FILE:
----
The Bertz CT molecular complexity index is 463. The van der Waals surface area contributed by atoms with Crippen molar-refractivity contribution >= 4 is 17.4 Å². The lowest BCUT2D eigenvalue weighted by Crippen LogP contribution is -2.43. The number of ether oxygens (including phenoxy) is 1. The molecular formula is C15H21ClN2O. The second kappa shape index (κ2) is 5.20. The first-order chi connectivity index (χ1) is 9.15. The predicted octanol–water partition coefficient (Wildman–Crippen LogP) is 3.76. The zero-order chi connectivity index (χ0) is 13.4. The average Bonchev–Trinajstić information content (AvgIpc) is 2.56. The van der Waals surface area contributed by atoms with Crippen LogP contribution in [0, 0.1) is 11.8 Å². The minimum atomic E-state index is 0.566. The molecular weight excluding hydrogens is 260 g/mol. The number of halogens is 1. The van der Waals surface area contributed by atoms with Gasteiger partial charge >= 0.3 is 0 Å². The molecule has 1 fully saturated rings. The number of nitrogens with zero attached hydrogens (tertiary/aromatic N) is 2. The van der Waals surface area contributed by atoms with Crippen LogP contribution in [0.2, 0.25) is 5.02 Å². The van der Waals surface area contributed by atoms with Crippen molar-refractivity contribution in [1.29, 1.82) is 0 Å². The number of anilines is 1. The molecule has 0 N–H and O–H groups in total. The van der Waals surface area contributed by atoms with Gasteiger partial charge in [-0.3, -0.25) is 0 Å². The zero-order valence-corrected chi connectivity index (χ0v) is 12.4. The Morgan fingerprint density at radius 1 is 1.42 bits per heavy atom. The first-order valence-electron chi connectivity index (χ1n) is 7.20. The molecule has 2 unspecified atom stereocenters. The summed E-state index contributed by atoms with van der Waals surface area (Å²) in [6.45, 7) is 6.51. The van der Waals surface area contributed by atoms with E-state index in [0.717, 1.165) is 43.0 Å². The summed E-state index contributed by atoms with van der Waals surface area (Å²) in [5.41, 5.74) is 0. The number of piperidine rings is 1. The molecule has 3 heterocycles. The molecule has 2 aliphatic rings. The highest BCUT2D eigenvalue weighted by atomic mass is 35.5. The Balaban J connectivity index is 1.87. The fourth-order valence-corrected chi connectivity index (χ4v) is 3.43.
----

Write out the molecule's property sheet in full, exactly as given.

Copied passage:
The Bertz CT molecular complexity index is 463. The van der Waals surface area contributed by atoms with Crippen molar-refractivity contribution >= 4 is 17.4 Å². The lowest BCUT2D eigenvalue weighted by Crippen LogP contribution is -2.43. The number of ether oxygens (including phenoxy) is 1. The molecular formula is C15H21ClN2O. The second kappa shape index (κ2) is 5.20. The first-order chi connectivity index (χ1) is 9.15. The predicted octanol–water partition coefficient (Wildman–Crippen LogP) is 3.76. The zero-order chi connectivity index (χ0) is 13.4. The average Bonchev–Trinajstić information content (AvgIpc) is 2.56. The van der Waals surface area contributed by atoms with Crippen LogP contribution in [0, 0.1) is 11.8 Å². The minimum atomic E-state index is 0.566. The molecular weight excluding hydrogens is 260 g/mol. The number of halogens is 1. The van der Waals surface area contributed by atoms with Gasteiger partial charge >= 0.3 is 0 Å². The molecule has 1 fully saturated rings. The number of nitrogens with zero attached hydrogens (tertiary/aromatic N) is 2. The van der Waals surface area contributed by atoms with Crippen LogP contribution in [0.2, 0.25) is 5.02 Å². The van der Waals surface area contributed by atoms with Crippen molar-refractivity contribution in [1.29, 1.82) is 0 Å². The number of anilines is 1. The molecule has 0 N–H and O–H groups in total. The van der Waals surface area contributed by atoms with Gasteiger partial charge in [-0.3, -0.25) is 0 Å². The zero-order valence-corrected chi connectivity index (χ0v) is 12.4. The Morgan fingerprint density at radius 1 is 1.42 bits per heavy atom. The first-order valence-electron chi connectivity index (χ1n) is 7.20. The molecule has 2 unspecified atom stereocenters. The summed E-state index contributed by atoms with van der Waals surface area (Å²) in [6.45, 7) is 6.51. The van der Waals surface area contributed by atoms with E-state index in [0.717, 1.165) is 43.0 Å². The summed E-state index contributed by atoms with van der Waals surface area (Å²) in [5.41, 5.74) is 0. The number of piperidine rings is 1. The molecule has 3 heterocycles. The molecule has 2 aliphatic rings. The highest BCUT2D eigenvalue weighted by atomic mass is 35.5. The Balaban J connectivity index is 1.87. The fourth-order valence-corrected chi connectivity index (χ4v) is 3.43.